FOR IMMEDIATE RELEASE
June 29, 2009
WASHINGTON, D.C. - Newly proposed legal changes in Azerbaijan would curtail the religious freedom of the country's Muslim community, said the U.S. Commission on International Religious Freedom (USCIRF) today. Recent restrictive amendments to Azerbaijan's religion law went into effect on May 31 (see Commission press release issued on May 19, 2009, "Pending Amendments in Azerbaijan Concern USCIRF.”) On June 30, Azerbaijan's parliament will consider two additional amendments to the same religion law. These proposals would restrict the conduct of Islamic rituals to Azerbaijani citizens who received Islamic education in Azerbaijan. They also would require that those who lead such rituals receive prior government approval.
"Azerbaijan would be moving even further in the wrong direction with regard to religious freedom if these additional proposed amendments become law. Criminalizing such actions would but further damage Azerbaijan"s reputation regarding its adherence to international standards on the freedom of thought, conscience, and religion or belief,” said Michael Cromartie, USCIRF vice co-chair. "The Commission urges Azerbaijan to reject these amendments promptly and to reconsider its recently adopted amendments to the religion law.”
Senior officials from the ruling Yeni Azerbaijan Party of President Ilham Aliev have backed the proposed changes, according to the non-governmental organization Forum 18. Deputy Ali Huseynov, the parliamentary deputy who chairs the Milli Mejlis Legal Policy and State Building Committee, reportedly told the local APA news agency that the proposed amendments would also add some new penalties to the Code of Administrative Offences, but he did not specify if they would apply to those who violate the proposed new provisions of the Religion Law.
The proposed amendments to the NGO Law would ban the activity of unregistered NGOs, including several religious rights groups, such as Devamm, a Muslim rights organization, and the Azerbaijan branch of the International Religious Liberty Association.
The new amendments to the religion law are scheduled to be considered during the same parliamentary session as proposed amendments to the Media Law, the Non-Governmental Organizations (NGO) Law, the Grants Law, the State Fees Law, and the Code of Administrative Offences.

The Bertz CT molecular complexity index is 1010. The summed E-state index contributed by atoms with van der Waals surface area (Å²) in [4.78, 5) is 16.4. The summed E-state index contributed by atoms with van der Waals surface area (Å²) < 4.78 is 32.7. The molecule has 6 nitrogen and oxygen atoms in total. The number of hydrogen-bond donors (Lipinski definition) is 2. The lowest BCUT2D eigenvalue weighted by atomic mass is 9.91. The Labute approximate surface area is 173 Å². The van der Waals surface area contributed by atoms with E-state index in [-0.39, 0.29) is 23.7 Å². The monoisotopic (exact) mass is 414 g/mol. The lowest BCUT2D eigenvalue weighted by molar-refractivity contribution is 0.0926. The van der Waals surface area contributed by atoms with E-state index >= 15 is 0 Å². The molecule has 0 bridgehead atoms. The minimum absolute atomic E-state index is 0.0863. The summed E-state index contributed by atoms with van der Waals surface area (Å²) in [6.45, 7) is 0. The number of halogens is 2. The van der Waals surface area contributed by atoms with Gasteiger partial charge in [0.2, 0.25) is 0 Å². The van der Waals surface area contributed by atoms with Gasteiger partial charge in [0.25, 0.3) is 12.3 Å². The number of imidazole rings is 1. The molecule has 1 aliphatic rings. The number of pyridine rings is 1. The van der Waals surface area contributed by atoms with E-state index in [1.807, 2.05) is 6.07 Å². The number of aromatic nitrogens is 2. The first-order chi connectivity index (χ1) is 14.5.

Reportedly, the government of Azerbaijan has not requested reviews of the amendments to the religion law from expert legal groups within the Council of Europe or the Organization for Security and Co-operation in Europe (OSCE), although the country is a member of both organizations.
Azerbaijan"s current religion law prohibits mosques which operate outside the state-sponsored Caucasus Muslim Board. In recent months, two mosques were demolished and several others were closed by government order, according to Forum 18. Furthermore, the Azeri government"s "temporary” ban on praying outside mosques and prohibitions on the reopening of some Georgian Orthodox and Baptist churches, issued in August 2008, are still in effect.
"As in the case of many countries, the Azeri government does face challenges in addressing extremism that claims a religious linkage, while also protecting freedom of religion or belief. However, overly repressive laws that would affect many peaceful Muslims risk the very result that is sought to be avoided-exacerbating radicalism,” said Mr. Cromartie.
USCIRF is an independent, bipartisan U.S. federal government commission. USCIRF Commissioners are appointed by the President and the leadership of both political parties in the Senate and the House of Representatives. USCIRF"s principal responsibilities are to review the facts and circumstances of violations of religious freedom internationally and to make policy recommendations to the President, the Secretary of State and Congress.
To interview a USCIRF Commissioner, contact Tom Carter, Communications Director at email@example.com, or (202) 523-3257.